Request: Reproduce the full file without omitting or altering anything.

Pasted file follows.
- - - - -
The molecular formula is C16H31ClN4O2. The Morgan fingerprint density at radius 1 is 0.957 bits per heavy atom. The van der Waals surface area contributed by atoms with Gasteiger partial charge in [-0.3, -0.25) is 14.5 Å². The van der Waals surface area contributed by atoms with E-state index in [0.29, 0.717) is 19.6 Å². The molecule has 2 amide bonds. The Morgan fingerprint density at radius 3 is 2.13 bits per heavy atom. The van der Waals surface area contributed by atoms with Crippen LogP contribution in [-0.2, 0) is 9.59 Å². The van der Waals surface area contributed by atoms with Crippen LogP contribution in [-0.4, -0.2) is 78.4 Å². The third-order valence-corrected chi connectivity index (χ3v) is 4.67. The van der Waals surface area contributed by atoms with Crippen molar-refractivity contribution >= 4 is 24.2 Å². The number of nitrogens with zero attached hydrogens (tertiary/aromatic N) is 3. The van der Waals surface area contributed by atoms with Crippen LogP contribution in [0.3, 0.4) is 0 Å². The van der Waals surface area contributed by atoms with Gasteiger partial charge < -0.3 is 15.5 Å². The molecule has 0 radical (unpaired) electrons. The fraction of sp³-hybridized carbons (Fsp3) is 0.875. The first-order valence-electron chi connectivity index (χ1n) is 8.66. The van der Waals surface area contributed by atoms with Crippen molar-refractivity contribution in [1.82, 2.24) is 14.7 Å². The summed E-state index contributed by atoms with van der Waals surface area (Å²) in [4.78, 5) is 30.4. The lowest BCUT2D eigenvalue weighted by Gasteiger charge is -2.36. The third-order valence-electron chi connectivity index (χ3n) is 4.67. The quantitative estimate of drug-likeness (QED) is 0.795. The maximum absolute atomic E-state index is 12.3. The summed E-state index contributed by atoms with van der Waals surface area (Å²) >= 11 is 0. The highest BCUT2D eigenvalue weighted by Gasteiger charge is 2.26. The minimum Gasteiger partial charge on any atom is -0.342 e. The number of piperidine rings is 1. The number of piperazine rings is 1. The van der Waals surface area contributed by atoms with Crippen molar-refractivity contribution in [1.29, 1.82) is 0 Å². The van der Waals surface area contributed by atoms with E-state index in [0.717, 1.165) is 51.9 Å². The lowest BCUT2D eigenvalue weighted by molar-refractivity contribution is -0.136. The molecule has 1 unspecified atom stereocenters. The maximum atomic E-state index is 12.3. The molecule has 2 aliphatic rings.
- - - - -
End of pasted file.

The molecular formula is C16H31ClN4O2. The Morgan fingerprint density at radius 1 is 0.957 bits per heavy atom. The van der Waals surface area contributed by atoms with Gasteiger partial charge in [-0.3, -0.25) is 14.5 Å². The van der Waals surface area contributed by atoms with E-state index in [0.29, 0.717) is 19.6 Å². The molecule has 2 amide bonds. The Morgan fingerprint density at radius 3 is 2.13 bits per heavy atom. The van der Waals surface area contributed by atoms with Crippen LogP contribution in [-0.2, 0) is 9.59 Å². The van der Waals surface area contributed by atoms with Crippen LogP contribution in [-0.4, -0.2) is 78.4 Å². The third-order valence-corrected chi connectivity index (χ3v) is 4.67. The van der Waals surface area contributed by atoms with Crippen molar-refractivity contribution >= 4 is 24.2 Å². The number of nitrogens with zero attached hydrogens (tertiary/aromatic N) is 3. The van der Waals surface area contributed by atoms with Crippen LogP contribution in [0.3, 0.4) is 0 Å². The van der Waals surface area contributed by atoms with Gasteiger partial charge < -0.3 is 15.5 Å². The molecule has 0 radical (unpaired) electrons. The fraction of sp³-hybridized carbons (Fsp3) is 0.875. The first-order valence-electron chi connectivity index (χ1n) is 8.66. The van der Waals surface area contributed by atoms with Crippen molar-refractivity contribution in [1.82, 2.24) is 14.7 Å². The summed E-state index contributed by atoms with van der Waals surface area (Å²) in [4.78, 5) is 30.4. The lowest BCUT2D eigenvalue weighted by Gasteiger charge is -2.36. The third-order valence-electron chi connectivity index (χ3n) is 4.67. The quantitative estimate of drug-likeness (QED) is 0.795. The maximum absolute atomic E-state index is 12.3. The summed E-state index contributed by atoms with van der Waals surface area (Å²) >= 11 is 0. The highest BCUT2D eigenvalue weighted by Gasteiger charge is 2.26. The minimum Gasteiger partial charge on any atom is -0.342 e. The number of piperidine rings is 1. The number of piperazine rings is 1. The van der Waals surface area contributed by atoms with Crippen molar-refractivity contribution in [1.29, 1.82) is 0 Å². The van der Waals surface area contributed by atoms with E-state index in [0.717, 1.165) is 51.9 Å². The lowest BCUT2D eigenvalue weighted by molar-refractivity contribution is -0.136. The molecule has 1 unspecified atom stereocenters. The maximum atomic E-state index is 12.3. The molecule has 2 aliphatic rings.